Interestingly, it seems that the TextBuster hardware doesn't actually do anything aside from notify the app that the host car's ignition is on with the presence of its Bluetooth signal. This makes me wonder if TextBuster could offer a similar, less expensive product that associates with the device ID of a vehicle's OEM Bluetooth hands-free system without the need for additional hardware.
Web management and alerts
When the app is installed on the smartphone, I was surprised that it prompted me, the user, to create an account with a username and password. It turns out this is partially to keep a conniving teen from temporarily disabling the app, but it also gives the account holder access to a Web interface through which all of the information gathered and uploaded by the TextBuster hardware can be managed.
Here users -- most likely concerned parents -- can view what trips TextBuster has logged and learn the last known location of the TextBuster hardware or the phone running the app. Users can also set up alerts, allowing them to receive an SMS notification when the TextBuster app has been tampered with.
Account managers can also set up geofences, virtual boundaries on a map that mark safe or unsafe zones, and be notified thanks to the phone's GPS antenna when it enters or leaves one of those zones. Alerts can also be sent if the car exceeds a preset speed or if it's driven during forbidden hours.
The TextBuster hardware feels a bit chintzy and rattles a bit when shaken. In fact, I was able to pop its black plastic chassis apart with just my fingers to reveal the rather simple internals. (No worries, the whole thing just snaps back together.)
While we're on the subject of hardware, installing this version of the TextBuster is relatively simple, but is probably a bit too involved for many drivers I know -- these are the sort of people who'd want to keep tabs on their teen's driving, but maybe don't feel comfortable poking around with their vehicle's electrical system. TextBuster offers an optional OBD-II connection that allows the hardware to draw its power from the vehicle's diagnostics port, simplifying the installation to a plug-n-play affair, but that's a $49 accessory purchase.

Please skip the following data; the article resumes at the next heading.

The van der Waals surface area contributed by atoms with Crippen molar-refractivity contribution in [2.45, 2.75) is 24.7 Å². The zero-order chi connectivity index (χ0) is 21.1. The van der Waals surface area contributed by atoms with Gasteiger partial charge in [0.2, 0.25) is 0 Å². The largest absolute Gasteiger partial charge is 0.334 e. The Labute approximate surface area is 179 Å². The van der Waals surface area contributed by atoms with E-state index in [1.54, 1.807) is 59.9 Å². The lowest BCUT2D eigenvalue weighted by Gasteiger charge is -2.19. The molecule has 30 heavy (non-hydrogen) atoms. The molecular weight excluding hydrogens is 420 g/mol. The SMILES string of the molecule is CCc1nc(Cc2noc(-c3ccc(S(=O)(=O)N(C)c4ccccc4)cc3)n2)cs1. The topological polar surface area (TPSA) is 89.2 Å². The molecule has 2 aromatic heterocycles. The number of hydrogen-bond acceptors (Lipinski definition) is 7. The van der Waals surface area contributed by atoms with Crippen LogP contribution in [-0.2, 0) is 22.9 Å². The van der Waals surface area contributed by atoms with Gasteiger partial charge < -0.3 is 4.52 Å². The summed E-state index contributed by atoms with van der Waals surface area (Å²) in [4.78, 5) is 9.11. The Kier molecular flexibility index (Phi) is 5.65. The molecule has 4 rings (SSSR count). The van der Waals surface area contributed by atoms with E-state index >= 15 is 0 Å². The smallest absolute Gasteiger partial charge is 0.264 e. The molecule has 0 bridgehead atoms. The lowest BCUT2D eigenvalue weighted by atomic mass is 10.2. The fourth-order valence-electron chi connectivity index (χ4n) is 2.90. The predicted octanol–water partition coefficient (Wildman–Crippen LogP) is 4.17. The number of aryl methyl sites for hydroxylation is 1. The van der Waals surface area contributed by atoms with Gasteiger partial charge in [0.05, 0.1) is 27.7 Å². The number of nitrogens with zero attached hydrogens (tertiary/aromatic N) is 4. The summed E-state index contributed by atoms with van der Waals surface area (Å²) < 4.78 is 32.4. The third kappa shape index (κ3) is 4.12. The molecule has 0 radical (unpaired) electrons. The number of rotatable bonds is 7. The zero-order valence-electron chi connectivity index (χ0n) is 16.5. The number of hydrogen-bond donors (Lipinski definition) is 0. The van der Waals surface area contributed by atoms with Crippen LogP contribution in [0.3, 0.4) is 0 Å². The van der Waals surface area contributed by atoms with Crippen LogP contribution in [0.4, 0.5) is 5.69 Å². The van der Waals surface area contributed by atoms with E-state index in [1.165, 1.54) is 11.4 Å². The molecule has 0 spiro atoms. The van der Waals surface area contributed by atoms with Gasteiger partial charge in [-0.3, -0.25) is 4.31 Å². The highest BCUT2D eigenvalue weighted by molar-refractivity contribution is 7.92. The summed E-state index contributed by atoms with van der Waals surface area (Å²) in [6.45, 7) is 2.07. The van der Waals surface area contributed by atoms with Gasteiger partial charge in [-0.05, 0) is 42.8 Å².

On the app side, TextBuster requires that Bluetooth be active on the host phone so that it can know when the hardware comes alive, and it must constantly keep the Bluetooth receiver alive, even when you're not in the car, which can be a drag for users obsessed with power management.
I'd also like to see the app not block voice command pop-ups and the voice-dialer app. In fact, TextBuster could go a step further and add a shortcut on the lockout screen that triggers the host phone's voice dialer. Being able to customize which apps are on TextBuster's safe list would allow Android users -- who are used to having a choice of apps -- to take advantage of alternative navigation apps (like Waze or Scout) or voice-command apps (such as ) that in many ways may be better suited for use on the road than Google's defaults.
I also take issue with the way that TextBuster handles phone calls. An app of which the sole function is to encourage safer driving should, first, feature larger buttons for its two functions (phone and navigation) and then shouldn't just dump users into the stock dialer (with its small, fiddly contact list) when the Phone button is pressed. I'd like to see an update to this app that presents the driver with just a few speed-dial presets with large, easy-to-hit buttons on the lockout screen.
Finally, the app can be pretty easily disabled by a tech-savvy teen, either by simply uninstalling the software or by freezing its operation with an app like Titanium Backup. The Web-connected aspect of the application, the online interface, and the notification system somewhat mitigate this, but still leave some gaps in the system's armor. To expect 100 percent reliability against a teen truly determined to circumvent the system is unreasonable, but I feel that it's important to point out the weaknesses.
The TextBuster system is a good idea, but its execution is perhaps a bit too extreme. On the positive side, it does exactly what it claims to do. In its native state, the hardware and app combination create a nearly impermeable shield between drivers and the various apps on their phone that are inappropriate for use in a moving vehicle. Drawing on the host phone's data connection for location tracking, geofences, and notifications as well is a clever use of available resources without incurring additional costs for monitoring.
However, there is much room for improvement. I've already outlined how I'd like to see the TextBuster app tweaked to be both safer and easier to use. All of these changes could be easily fixed with an update, making for a less annoying experience for the driver being blocked without compromising the system's goal of circumventing driving-inappropriate apps.
However, cost is the biggest issue to consider for this system. Even at the discounted price of $179 at the time of this review (down from the regular MSRP of $199.95) the TextBuster is a hard pill to swallow, especially when you consider that what you're really buying here is the app -- the TextBuster hardware's sole function, it seems, is to trigger the app's "driving" state and likely costs relatively little to manufacture -- and the online-monitoring and alerts system.
Drop the price significantly by making the online-monitoring portion an optional, premium feature or offer a less expensive, hardware-free version that lets account managers assign the host car's OEM Bluetooth system to be used as the "driving" trigger and TextBuster will have made a believer out of me.